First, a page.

Analysing Simulation Results Statistically: Does Significance Matter?

Analysing Simulation Results Statistically: Does Significance Matter?

Klaus G. Troitzsch (Universität Koblenz-Landau, Germany)
DOI: 10.4018/978-1-4666-5954-4.ch006


Many papers on simulation in the social sciences come up with significance tests in which the authors describe the effect of a parameter on some simulation outcome as significant on some level of significance. This chapter discusses the question whether significance tests on simulation results are meaningful, and it argues that it is the effect size much more than the existence of the effect that matters and that it is the description of the distribution function of the stochastic process incorporated in the simulation model which is important, particularly when this distribution is far from normal — which is particularly often the case when the simulation model is nonlinear.
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Multiple runs of simulation models can be seen as samples from an unlimited universe of all possible runs executed by this simulation model for one single parameter combination. In empirical research one usually has only one sample at a time from a limited universe (typically, the population of a country), and this sample is usually biased by effects of the lack of precise information on the universe, low response rates and self-selection. Thus the situation of an empirically active researcher resembles the situation of a researcher running his or her simulation only once for each parameter combination. Thus simulation researchers are luckier than their empirically active colleagues, as the latter have to assume some probability distribution for the parameters they want to estimate from their empirical data, and usually they choose a normal distribution or some distribution derived from the normal distribution (such as the χ2 distribution) or use some non-parametric analysis, whereas simulation researchers can construct an arbitrary large “sample of samples” from which they can at least visualise the form of the probability density function of the macro output parameter in question, as this resembles the histogram of the parameter estimates from the individual simulation runs for an identical input parameter combination. And another advantage of simulation researchers is that they have full control of the input parameters of their simulation models whereas even the best controlled lab experiments with human test persons cannot avoid systematic bias (for the complementarity of real-world experiments and “simulation experiments” see also chapter 18).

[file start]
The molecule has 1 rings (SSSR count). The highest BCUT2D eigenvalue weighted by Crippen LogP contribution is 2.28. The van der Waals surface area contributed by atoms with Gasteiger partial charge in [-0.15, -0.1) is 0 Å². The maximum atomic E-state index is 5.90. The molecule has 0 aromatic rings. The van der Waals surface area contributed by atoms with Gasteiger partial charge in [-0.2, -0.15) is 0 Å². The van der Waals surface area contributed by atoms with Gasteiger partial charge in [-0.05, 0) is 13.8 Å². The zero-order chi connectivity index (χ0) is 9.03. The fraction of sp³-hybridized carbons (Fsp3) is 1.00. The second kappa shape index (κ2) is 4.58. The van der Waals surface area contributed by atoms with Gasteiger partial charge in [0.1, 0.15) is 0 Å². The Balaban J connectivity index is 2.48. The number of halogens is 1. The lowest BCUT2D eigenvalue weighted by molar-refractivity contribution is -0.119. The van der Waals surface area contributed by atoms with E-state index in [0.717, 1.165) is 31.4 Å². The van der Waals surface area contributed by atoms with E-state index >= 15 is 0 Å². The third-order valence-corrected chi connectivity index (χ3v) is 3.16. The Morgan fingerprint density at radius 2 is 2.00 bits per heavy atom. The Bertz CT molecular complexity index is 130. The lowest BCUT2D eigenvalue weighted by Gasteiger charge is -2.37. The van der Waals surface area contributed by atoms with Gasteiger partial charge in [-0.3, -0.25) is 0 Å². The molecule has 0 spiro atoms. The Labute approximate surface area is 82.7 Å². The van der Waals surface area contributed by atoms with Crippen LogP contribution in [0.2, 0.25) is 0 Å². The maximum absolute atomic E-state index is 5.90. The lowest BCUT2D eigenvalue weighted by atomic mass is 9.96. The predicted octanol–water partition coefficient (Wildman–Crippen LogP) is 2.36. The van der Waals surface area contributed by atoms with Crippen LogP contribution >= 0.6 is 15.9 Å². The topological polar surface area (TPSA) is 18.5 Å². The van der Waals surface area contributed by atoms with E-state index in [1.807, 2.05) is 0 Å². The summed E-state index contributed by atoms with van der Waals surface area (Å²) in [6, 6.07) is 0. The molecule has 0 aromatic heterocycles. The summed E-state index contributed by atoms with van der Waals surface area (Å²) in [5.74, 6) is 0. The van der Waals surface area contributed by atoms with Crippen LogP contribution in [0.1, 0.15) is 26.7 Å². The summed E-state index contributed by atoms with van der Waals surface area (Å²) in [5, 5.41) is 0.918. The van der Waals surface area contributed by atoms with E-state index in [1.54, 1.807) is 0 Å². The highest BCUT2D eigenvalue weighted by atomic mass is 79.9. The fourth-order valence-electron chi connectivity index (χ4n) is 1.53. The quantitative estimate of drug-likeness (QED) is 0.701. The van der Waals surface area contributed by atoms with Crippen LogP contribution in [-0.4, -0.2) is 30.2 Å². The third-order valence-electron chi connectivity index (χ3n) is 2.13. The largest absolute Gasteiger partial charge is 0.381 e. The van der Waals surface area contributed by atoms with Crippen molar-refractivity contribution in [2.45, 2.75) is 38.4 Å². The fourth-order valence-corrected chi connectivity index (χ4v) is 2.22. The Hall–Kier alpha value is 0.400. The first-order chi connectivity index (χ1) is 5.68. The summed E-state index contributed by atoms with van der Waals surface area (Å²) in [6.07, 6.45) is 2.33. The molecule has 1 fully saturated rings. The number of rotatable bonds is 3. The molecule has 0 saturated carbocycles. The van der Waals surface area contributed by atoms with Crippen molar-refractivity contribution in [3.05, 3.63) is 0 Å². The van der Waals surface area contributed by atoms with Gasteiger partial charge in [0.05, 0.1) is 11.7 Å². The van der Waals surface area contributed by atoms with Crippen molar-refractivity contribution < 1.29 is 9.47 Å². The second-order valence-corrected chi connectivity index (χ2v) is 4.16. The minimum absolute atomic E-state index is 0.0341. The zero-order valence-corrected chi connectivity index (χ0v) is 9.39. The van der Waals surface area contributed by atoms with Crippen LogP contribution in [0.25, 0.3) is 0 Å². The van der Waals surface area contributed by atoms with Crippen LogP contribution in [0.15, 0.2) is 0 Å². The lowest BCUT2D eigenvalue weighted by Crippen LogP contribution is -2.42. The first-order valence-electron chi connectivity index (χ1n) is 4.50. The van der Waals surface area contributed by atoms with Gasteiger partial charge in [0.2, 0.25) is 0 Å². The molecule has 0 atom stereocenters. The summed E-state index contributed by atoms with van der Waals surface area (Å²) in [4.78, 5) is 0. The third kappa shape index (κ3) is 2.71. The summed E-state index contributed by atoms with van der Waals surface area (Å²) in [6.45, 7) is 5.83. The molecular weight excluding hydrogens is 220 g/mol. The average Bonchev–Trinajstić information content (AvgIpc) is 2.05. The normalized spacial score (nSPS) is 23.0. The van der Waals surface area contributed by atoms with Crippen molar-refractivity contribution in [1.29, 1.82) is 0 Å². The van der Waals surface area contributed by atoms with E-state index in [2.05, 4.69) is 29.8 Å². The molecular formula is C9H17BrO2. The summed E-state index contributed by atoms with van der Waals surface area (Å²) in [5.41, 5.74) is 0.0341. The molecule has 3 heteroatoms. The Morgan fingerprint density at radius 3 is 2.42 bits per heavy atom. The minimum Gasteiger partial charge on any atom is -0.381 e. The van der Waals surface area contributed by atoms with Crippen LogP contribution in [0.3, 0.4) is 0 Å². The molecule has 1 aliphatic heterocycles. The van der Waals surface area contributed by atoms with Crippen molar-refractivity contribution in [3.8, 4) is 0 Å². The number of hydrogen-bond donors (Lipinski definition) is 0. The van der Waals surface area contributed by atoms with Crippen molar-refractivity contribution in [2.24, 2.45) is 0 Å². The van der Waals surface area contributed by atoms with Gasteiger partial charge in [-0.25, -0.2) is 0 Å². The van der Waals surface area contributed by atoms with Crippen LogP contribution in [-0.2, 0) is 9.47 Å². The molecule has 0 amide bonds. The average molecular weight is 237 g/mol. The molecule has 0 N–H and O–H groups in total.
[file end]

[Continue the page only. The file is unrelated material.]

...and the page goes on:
If simulation serves the purpose of generating macrostructures from microspecifications (Axtell & Epstein, 1996)(Epstein, 2006, p. 8) then simulation is a deductive attempt(Epstein, 2006, p. xiv): trying to deduce macro behaviour from theoretical assumptions on micro behaviour — which more often than not is not directly observable, whereas the macro structure and the macro processes can often be easily observed. Thus one could argue that a simulation model can be used to test theories on the macro effect of micro assumptions: if the macrostructures predicted by a simulation model do not have empirical correlates then the micro assumptions are at least questionable (for more about the analysis of emergence in multilevel simulation models see also chapters 1 and 4).

The rest of this chapter gives several examples of multiple runs of some simulation models and argues that — unlike most empirical analyses — here the question is not whether a certain input parameter (the analogue of an independent variable) — has or has not an effect on a certain output parameter (the analogue of a dependent variable) but what is interesting in simulation research is the form of the relation between input and output parameters and the size of the effect. Sensitivity analysis, of course, is still interested in which input parameters have an effect on which output parameters, but mostly in order to eliminate input parameters whose effect is small.

The examples are taken from a well-published and relatively simple problem: the El Farol Problem (Arthur, 1994), and a much more complex one that extends the famous sugarscape model (Axtell & Epstein, 1996) with an element of networks between agents (König, Möhring, & Troitzsch, 2003).

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